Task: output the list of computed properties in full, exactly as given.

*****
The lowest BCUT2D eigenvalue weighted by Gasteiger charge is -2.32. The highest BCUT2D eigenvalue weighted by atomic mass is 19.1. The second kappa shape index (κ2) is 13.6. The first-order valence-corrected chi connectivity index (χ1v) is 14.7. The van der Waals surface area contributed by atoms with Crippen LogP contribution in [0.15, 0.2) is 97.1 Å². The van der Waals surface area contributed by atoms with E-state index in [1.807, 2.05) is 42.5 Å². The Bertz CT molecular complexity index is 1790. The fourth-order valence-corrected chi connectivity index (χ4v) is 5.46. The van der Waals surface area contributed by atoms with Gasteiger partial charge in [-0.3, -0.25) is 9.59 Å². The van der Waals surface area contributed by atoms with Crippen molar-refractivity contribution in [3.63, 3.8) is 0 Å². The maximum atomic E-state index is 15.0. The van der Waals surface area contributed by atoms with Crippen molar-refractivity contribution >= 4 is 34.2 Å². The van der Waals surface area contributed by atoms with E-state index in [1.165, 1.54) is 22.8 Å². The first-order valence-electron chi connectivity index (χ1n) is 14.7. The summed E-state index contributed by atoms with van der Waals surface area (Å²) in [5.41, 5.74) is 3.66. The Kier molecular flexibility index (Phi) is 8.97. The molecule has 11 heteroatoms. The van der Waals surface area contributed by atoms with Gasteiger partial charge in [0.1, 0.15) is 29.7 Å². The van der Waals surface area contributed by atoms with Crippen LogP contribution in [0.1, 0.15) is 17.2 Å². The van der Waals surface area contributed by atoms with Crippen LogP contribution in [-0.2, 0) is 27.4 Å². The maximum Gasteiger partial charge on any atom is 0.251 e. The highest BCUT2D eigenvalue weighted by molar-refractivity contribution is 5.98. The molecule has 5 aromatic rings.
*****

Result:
The lowest BCUT2D eigenvalue weighted by Gasteiger charge is -2.32. The highest BCUT2D eigenvalue weighted by atomic mass is 19.1. The second kappa shape index (κ2) is 13.6. The first-order valence-corrected chi connectivity index (χ1v) is 14.7. The van der Waals surface area contributed by atoms with Crippen LogP contribution in [0.15, 0.2) is 97.1 Å². The van der Waals surface area contributed by atoms with E-state index in [1.807, 2.05) is 42.5 Å². The Bertz CT molecular complexity index is 1790. The fourth-order valence-corrected chi connectivity index (χ4v) is 5.46. The van der Waals surface area contributed by atoms with Gasteiger partial charge in [-0.3, -0.25) is 9.59 Å². The van der Waals surface area contributed by atoms with Crippen molar-refractivity contribution in [3.63, 3.8) is 0 Å². The maximum atomic E-state index is 15.0. The van der Waals surface area contributed by atoms with Crippen molar-refractivity contribution >= 4 is 34.2 Å². The van der Waals surface area contributed by atoms with E-state index in [1.165, 1.54) is 22.8 Å². The first-order valence-electron chi connectivity index (χ1n) is 14.7. The summed E-state index contributed by atoms with van der Waals surface area (Å²) in [5.41, 5.74) is 3.66. The Kier molecular flexibility index (Phi) is 8.97. The molecule has 11 heteroatoms. The van der Waals surface area contributed by atoms with Gasteiger partial charge in [0.1, 0.15) is 29.7 Å². The van der Waals surface area contributed by atoms with Crippen LogP contribution in [0.1, 0.15) is 17.2 Å². The van der Waals surface area contributed by atoms with Crippen LogP contribution in [-0.2, 0) is 27.4 Å². The maximum Gasteiger partial charge on any atom is 0.251 e. The highest BCUT2D eigenvalue weighted by molar-refractivity contribution is 5.98. The molecule has 5 aromatic rings.